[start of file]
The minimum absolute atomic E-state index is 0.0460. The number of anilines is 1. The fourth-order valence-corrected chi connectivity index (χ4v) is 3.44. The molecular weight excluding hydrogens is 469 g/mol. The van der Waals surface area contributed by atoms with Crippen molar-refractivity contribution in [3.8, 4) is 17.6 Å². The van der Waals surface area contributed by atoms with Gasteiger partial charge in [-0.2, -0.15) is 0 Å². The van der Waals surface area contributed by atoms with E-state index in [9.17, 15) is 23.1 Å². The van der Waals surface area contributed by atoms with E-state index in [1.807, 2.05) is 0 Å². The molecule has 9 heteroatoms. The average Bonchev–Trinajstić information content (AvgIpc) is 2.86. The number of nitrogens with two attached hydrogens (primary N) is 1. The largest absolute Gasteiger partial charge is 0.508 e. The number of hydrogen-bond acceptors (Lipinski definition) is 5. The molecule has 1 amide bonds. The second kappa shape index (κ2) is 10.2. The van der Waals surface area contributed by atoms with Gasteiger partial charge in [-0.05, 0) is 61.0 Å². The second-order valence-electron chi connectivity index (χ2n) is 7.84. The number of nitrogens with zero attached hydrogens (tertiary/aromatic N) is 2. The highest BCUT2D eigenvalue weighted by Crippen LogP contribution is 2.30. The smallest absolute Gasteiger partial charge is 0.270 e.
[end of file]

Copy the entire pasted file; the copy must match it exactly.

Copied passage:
The minimum absolute atomic E-state index is 0.0460. The number of anilines is 1. The fourth-order valence-corrected chi connectivity index (χ4v) is 3.44. The molecular weight excluding hydrogens is 469 g/mol. The van der Waals surface area contributed by atoms with Crippen molar-refractivity contribution in [3.8, 4) is 17.6 Å². The van der Waals surface area contributed by atoms with Gasteiger partial charge in [-0.2, -0.15) is 0 Å². The van der Waals surface area contributed by atoms with E-state index in [9.17, 15) is 23.1 Å². The van der Waals surface area contributed by atoms with E-state index in [1.807, 2.05) is 0 Å². The molecule has 9 heteroatoms. The average Bonchev–Trinajstić information content (AvgIpc) is 2.86. The number of nitrogens with two attached hydrogens (primary N) is 1. The largest absolute Gasteiger partial charge is 0.508 e. The number of hydrogen-bond acceptors (Lipinski definition) is 5. The molecule has 1 amide bonds. The second kappa shape index (κ2) is 10.2. The van der Waals surface area contributed by atoms with Gasteiger partial charge in [-0.05, 0) is 61.0 Å². The second-order valence-electron chi connectivity index (χ2n) is 7.84. The number of nitrogens with zero attached hydrogens (tertiary/aromatic N) is 2. The highest BCUT2D eigenvalue weighted by Crippen LogP contribution is 2.30. The smallest absolute Gasteiger partial charge is 0.270 e.